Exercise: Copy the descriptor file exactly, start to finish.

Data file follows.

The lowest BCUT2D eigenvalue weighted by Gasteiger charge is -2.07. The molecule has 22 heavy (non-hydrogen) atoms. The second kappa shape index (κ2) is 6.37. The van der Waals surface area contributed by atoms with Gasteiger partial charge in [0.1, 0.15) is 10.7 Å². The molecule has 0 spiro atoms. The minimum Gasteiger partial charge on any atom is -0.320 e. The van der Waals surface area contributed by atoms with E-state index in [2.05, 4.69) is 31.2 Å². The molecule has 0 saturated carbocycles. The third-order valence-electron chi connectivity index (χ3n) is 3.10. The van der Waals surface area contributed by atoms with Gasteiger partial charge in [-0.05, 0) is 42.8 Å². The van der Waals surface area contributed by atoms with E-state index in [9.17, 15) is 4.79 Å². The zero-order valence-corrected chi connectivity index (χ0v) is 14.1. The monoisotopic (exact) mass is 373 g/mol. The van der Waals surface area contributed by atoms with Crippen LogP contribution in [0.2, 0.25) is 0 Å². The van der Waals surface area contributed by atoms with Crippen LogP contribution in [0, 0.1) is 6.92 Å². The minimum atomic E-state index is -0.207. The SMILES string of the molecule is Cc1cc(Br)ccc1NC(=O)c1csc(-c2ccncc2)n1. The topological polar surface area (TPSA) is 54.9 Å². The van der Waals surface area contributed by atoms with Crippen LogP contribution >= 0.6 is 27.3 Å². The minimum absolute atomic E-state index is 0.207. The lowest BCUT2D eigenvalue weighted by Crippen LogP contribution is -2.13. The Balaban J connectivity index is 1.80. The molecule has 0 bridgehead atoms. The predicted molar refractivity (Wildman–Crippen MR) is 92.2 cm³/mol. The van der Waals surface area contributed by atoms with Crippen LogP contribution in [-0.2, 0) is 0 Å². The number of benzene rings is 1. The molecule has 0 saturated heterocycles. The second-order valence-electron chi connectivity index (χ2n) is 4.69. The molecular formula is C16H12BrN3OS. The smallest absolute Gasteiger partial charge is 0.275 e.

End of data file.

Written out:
The lowest BCUT2D eigenvalue weighted by Gasteiger charge is -2.07. The molecule has 22 heavy (non-hydrogen) atoms. The second kappa shape index (κ2) is 6.37. The van der Waals surface area contributed by atoms with Gasteiger partial charge in [0.1, 0.15) is 10.7 Å². The molecule has 0 spiro atoms. The minimum Gasteiger partial charge on any atom is -0.320 e. The van der Waals surface area contributed by atoms with E-state index in [2.05, 4.69) is 31.2 Å². The molecule has 0 saturated carbocycles. The third-order valence-electron chi connectivity index (χ3n) is 3.10. The van der Waals surface area contributed by atoms with Gasteiger partial charge in [-0.05, 0) is 42.8 Å². The van der Waals surface area contributed by atoms with E-state index in [9.17, 15) is 4.79 Å². The zero-order valence-corrected chi connectivity index (χ0v) is 14.1. The monoisotopic (exact) mass is 373 g/mol. The van der Waals surface area contributed by atoms with Crippen LogP contribution in [0.2, 0.25) is 0 Å². The van der Waals surface area contributed by atoms with Crippen LogP contribution in [0, 0.1) is 6.92 Å². The minimum atomic E-state index is -0.207. The SMILES string of the molecule is Cc1cc(Br)ccc1NC(=O)c1csc(-c2ccncc2)n1. The topological polar surface area (TPSA) is 54.9 Å². The van der Waals surface area contributed by atoms with Crippen LogP contribution >= 0.6 is 27.3 Å². The minimum absolute atomic E-state index is 0.207. The lowest BCUT2D eigenvalue weighted by Crippen LogP contribution is -2.13. The Balaban J connectivity index is 1.80. The molecule has 0 bridgehead atoms. The predicted molar refractivity (Wildman–Crippen MR) is 92.2 cm³/mol. The van der Waals surface area contributed by atoms with Crippen LogP contribution in [-0.2, 0) is 0 Å². The number of benzene rings is 1. The molecule has 0 saturated heterocycles. The second-order valence-electron chi connectivity index (χ2n) is 4.69. The molecular formula is C16H12BrN3OS. The smallest absolute Gasteiger partial charge is 0.275 e.